Yet, the crisis forced us to think outside the box, paving the way for new care models. The number of online consultations skyrocketed in many countries, even in those with low digital health maturity.
Digital health concierges help patients navigate healthcare
Governments launched online coronavirus checkers to help individuals make optimal health and wellbeing-related decisions, as well as seek appropriate medical assistance quickly. Millions of health assessments have been made. Millions of unnecessary visits and calls have been avoided, contributing to the relief of the burden on the healthcare system. Symptom checkers are now the first point-of-care for patients in the UK – after answering a set of questions in the NHS app, the system guides patients to the most appropriate care. In Australia, a similar tool helps patients understand their symptoms and possible signs of illness.
In South Korea, Israel, and Poland, some patients with COVID-19 received wearables to control key health parameters at home, 24/7, thereby relieving pressure on hospitals. In France, patients with COVID-19 who didn’t require hospitalization could be monitored via the Covidom mobile app. Oulu Self Care Services, launched in the Finnish city of Oulu, serves as a health hub for citizens. More than half of Oulu’s 200,000 residents use the online tool to access health data, coaching programs, and health check-ups. Residents may communicate with doctors or evaluate the right to some medical services.
In Asunción (Paraguay), a telemedicine system was introduced for tomography, electrocardiography, ultrasound, and electroencephalography. Primary care providers capture medical images using telemedicine devices and send them to specialists at hospitals hundreds of miles away. After reviewing the images, the specialist uploads the medical report, which a primary doctor can access.
These are only a few examples among hundreds of thousands of health apps, telemedicine platforms, home monitoring tools, point-of-care testing technologies, wearables, patients platforms, and symptom checkers. Because they are new, and developed mainly by private stakeholders, the digital health ecosystem remains a separate layer of the health system in most countries. It’s changing as patient expectations rise, doctors require access to patient data to deliver the best quality care, and healthcare systems start to explore the power of the secondary use of data for prevention purposes.
Mathias Bonk, a pediatrician, Chairman & Co-Founder of the Berlin Institute of Global Health, agrees that the COVID-19 pandemic has clearly shown the great importance of digital health tools for strengthening primary care and public health. While digital technologies have played a neglected role in these areas until now, this crisis has offered space to try out new or rarely used technologies. Examples of these include telemedicine, the dissemination of health information and education via mobile phones and social media channels, and online tools to arrange vaccine appointments. In addition, patients can be better monitored (e.g., glucose control for diabetics), educated, and contacted, for example, in case of a necessary change of medication dosage.
He also reminds us of another critical issue: to ensure the highest care quality, healthcare professionals need access to data to gain a 360-degree view of an individuals’ health. “A virtual patient file would be very helpful for primary health care physicians and nurses, enabling them to be informed about all underlying diseases, diagnostic results and medications, which is not only useful in case of emergencies.”
Yet while opportunities for digital health tools in primary care seem to be endless, some urgent challenges must be addressed: access to technologies, digital exclusion, and data privacy concerns.
Although many countries have recognized the importance of national digital health strategies, significant gaps in many regions around the world remain. A survey of the use of eHealth in support of universal health coverage by the World Health Organization revealed that only 58 % of member countries that responded had national digital health strategies and corresponding plans to implement them in place.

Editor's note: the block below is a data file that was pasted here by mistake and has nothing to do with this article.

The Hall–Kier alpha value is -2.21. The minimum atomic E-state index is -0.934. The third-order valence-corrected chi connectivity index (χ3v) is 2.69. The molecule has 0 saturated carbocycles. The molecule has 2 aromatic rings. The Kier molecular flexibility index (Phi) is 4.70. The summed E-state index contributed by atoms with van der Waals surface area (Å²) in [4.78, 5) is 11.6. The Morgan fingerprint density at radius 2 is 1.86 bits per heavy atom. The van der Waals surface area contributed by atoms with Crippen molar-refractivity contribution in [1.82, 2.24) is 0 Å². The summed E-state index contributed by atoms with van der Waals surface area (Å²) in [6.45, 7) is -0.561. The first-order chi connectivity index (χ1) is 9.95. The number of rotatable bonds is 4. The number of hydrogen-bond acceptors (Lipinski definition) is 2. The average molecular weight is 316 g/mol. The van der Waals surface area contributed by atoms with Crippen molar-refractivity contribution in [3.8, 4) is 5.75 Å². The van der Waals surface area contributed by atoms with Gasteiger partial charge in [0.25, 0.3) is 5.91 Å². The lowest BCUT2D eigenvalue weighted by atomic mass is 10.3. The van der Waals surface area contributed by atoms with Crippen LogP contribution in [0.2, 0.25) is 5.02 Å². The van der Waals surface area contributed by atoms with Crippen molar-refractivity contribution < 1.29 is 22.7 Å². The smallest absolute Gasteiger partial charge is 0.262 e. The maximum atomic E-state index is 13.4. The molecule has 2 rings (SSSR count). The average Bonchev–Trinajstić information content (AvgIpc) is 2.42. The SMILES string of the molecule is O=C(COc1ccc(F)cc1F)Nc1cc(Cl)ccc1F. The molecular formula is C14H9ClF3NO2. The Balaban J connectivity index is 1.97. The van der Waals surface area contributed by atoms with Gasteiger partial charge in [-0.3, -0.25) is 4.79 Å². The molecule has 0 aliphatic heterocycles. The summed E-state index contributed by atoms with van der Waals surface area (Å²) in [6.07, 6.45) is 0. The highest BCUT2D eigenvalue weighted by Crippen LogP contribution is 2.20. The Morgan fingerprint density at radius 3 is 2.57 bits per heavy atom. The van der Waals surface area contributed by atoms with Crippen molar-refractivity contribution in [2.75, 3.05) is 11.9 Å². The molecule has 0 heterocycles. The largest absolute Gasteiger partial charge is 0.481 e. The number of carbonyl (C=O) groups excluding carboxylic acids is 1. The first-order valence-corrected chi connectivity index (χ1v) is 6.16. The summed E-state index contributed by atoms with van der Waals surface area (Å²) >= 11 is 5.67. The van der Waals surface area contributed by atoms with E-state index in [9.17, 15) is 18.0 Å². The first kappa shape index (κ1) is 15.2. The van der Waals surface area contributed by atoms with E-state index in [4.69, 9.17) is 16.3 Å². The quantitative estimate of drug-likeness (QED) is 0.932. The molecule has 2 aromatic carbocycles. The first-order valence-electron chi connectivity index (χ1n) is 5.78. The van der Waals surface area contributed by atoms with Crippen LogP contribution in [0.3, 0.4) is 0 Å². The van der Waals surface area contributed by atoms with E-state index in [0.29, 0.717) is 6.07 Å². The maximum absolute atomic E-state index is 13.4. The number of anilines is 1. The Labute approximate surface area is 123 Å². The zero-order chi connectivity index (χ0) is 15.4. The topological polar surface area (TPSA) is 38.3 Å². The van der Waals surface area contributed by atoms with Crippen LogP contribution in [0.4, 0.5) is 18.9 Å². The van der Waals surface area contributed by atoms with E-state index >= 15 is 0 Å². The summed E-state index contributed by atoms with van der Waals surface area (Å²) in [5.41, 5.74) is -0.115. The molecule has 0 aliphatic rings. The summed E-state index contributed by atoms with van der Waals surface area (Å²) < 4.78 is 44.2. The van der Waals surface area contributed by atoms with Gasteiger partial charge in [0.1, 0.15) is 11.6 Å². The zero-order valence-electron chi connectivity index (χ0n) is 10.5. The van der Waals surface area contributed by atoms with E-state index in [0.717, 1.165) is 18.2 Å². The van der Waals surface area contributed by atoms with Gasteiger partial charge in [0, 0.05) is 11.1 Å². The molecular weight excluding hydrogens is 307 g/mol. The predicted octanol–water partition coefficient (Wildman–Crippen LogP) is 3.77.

Neither digital, nor onsite, but one primary care
Even the most modern healthcare systems won’t be efficient if they don’t engage individuals. Between symptoms and treatment, there is a highly complicated and sometimes inaccessible system. It stands in the way, leading to delayed diagnoses, uninformed decisions and the abandonment of seeking medical help. Thus, care must enter citizens’ homes, be at people’s fingertips, accompany them day and night, answer health-related questions, and connect with doctors when necessary.
Homes are the centers of people’s lives. We often work from home and spend most of our time there. This is an environment where our health starts and where primary care should be present 24/7 through digital tools supporting different citizen groups in their wellness and health journey. Some interventions can be redirected from tertiary care facilities to homes through telemedicine. Many symptoms can be assessed using online health checkers. Many basic health checks and lab tests can also be made at home. This is one puzzle of the healthcare system that should offer a range of options easily accessible for everybody: from primary care doctors, nurses, neighborhood health centers, social care workers, to community pharmacies.
Claudia Pagliari, Director of Global eHealth at the University of Edinburgh and WHO Technical Advisor in Digital Health, says that the pandemic provided the catalyst needed to propel this into routine primary care. Digital health creates opportunities for patients to manage their care more affordably. “Increasingly, we can expect to see first-line queries triaged by chatbots – with or without AI – which may lead the patient to self-help or refer them for clinician care, depending on the outcome. The value proposition for remote, augmented, or computer-driven primary care may be greater in the regions with limited access to care. Using smartphone protocols to augment the skills of a community health worker may provide a ‘virtual’ nurse or doctor in physical form. At the same time, chatbots or simpler protocolized SMS question-answering tools may greatly improve preventive and self-care by patients and communities,” highlights Dr. Pagliari.
“COVID-19 could be a turning point for both primary care and public health. Digital health technologies have not only strengthened the response to the pandemic, but they will also remain crucial for future preparedness and prevention efforts, both of which are based mainly in the primary care sector,” concludes Mathias Bonk.
Care and health start at home. New primary care models addressing citizens’ expectations and healthcare challenges are under construction.
See how you can support your patients with symptom checking tools.